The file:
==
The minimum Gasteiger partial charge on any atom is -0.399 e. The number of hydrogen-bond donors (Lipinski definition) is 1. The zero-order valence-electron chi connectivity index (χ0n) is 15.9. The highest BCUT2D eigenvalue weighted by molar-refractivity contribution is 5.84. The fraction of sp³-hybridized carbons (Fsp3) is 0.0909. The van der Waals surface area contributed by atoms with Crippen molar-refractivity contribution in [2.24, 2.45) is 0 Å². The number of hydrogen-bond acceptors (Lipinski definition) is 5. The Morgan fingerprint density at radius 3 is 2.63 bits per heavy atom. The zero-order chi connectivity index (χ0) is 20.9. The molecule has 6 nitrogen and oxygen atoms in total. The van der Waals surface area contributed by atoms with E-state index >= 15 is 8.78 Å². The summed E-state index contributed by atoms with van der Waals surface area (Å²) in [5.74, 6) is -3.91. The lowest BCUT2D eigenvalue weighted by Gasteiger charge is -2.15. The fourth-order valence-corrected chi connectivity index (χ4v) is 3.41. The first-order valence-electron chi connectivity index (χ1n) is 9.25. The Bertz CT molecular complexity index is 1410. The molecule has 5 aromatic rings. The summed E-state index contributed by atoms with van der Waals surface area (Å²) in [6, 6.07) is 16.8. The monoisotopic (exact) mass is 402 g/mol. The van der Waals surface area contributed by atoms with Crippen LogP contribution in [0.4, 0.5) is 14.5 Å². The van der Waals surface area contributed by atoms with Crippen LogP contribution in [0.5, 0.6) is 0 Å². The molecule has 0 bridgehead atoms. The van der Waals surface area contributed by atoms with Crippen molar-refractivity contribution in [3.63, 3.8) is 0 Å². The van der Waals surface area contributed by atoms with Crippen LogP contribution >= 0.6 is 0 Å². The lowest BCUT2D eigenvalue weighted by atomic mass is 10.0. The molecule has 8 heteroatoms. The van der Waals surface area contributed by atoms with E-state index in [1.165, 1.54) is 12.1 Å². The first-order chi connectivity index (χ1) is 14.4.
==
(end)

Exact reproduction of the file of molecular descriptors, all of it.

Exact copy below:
The minimum Gasteiger partial charge on any atom is -0.399 e. The number of hydrogen-bond donors (Lipinski definition) is 1. The zero-order valence-electron chi connectivity index (χ0n) is 15.9. The highest BCUT2D eigenvalue weighted by molar-refractivity contribution is 5.84. The fraction of sp³-hybridized carbons (Fsp3) is 0.0909. The van der Waals surface area contributed by atoms with Crippen molar-refractivity contribution in [2.24, 2.45) is 0 Å². The number of hydrogen-bond acceptors (Lipinski definition) is 5. The Morgan fingerprint density at radius 3 is 2.63 bits per heavy atom. The zero-order chi connectivity index (χ0) is 20.9. The molecule has 6 nitrogen and oxygen atoms in total. The van der Waals surface area contributed by atoms with E-state index >= 15 is 8.78 Å². The summed E-state index contributed by atoms with van der Waals surface area (Å²) in [5.74, 6) is -3.91. The lowest BCUT2D eigenvalue weighted by Gasteiger charge is -2.15. The fourth-order valence-corrected chi connectivity index (χ4v) is 3.41. The first-order valence-electron chi connectivity index (χ1n) is 9.25. The Bertz CT molecular complexity index is 1410. The molecule has 5 aromatic rings. The summed E-state index contributed by atoms with van der Waals surface area (Å²) in [6, 6.07) is 16.8. The monoisotopic (exact) mass is 402 g/mol. The van der Waals surface area contributed by atoms with Crippen LogP contribution in [0.4, 0.5) is 14.5 Å². The van der Waals surface area contributed by atoms with Crippen LogP contribution in [0.5, 0.6) is 0 Å². The molecule has 0 bridgehead atoms. The van der Waals surface area contributed by atoms with Crippen molar-refractivity contribution in [3.63, 3.8) is 0 Å². The van der Waals surface area contributed by atoms with Crippen LogP contribution >= 0.6 is 0 Å². The lowest BCUT2D eigenvalue weighted by atomic mass is 10.0. The molecule has 8 heteroatoms. The van der Waals surface area contributed by atoms with E-state index in [1.165, 1.54) is 12.1 Å². The first-order chi connectivity index (χ1) is 14.4.